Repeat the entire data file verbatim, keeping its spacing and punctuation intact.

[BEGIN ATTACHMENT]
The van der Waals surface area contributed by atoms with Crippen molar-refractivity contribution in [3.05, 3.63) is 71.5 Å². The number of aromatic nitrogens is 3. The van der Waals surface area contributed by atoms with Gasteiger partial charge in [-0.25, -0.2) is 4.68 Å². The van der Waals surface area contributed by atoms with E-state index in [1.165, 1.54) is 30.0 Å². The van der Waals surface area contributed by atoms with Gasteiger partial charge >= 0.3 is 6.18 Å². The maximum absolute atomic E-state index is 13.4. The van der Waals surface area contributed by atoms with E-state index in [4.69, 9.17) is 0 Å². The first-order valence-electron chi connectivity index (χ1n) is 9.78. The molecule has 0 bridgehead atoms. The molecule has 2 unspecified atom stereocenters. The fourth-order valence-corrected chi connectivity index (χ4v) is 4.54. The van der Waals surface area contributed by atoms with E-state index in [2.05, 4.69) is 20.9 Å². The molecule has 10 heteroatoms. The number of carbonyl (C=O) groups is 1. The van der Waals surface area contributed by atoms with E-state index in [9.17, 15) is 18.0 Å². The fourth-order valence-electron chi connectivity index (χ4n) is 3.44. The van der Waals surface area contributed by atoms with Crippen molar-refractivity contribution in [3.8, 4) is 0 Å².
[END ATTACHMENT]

The van der Waals surface area contributed by atoms with Crippen molar-refractivity contribution in [3.05, 3.63) is 71.5 Å². The number of aromatic nitrogens is 3. The van der Waals surface area contributed by atoms with Gasteiger partial charge in [-0.25, -0.2) is 4.68 Å². The van der Waals surface area contributed by atoms with E-state index in [1.165, 1.54) is 30.0 Å². The van der Waals surface area contributed by atoms with Gasteiger partial charge >= 0.3 is 6.18 Å². The maximum absolute atomic E-state index is 13.4. The van der Waals surface area contributed by atoms with E-state index in [4.69, 9.17) is 0 Å². The first-order valence-electron chi connectivity index (χ1n) is 9.78. The molecule has 0 bridgehead atoms. The molecule has 2 unspecified atom stereocenters. The fourth-order valence-corrected chi connectivity index (χ4v) is 4.54. The van der Waals surface area contributed by atoms with E-state index in [2.05, 4.69) is 20.9 Å². The molecule has 10 heteroatoms. The number of carbonyl (C=O) groups is 1. The van der Waals surface area contributed by atoms with E-state index in [9.17, 15) is 18.0 Å². The fourth-order valence-electron chi connectivity index (χ4n) is 3.44. The van der Waals surface area contributed by atoms with Crippen molar-refractivity contribution in [3.8, 4) is 0 Å².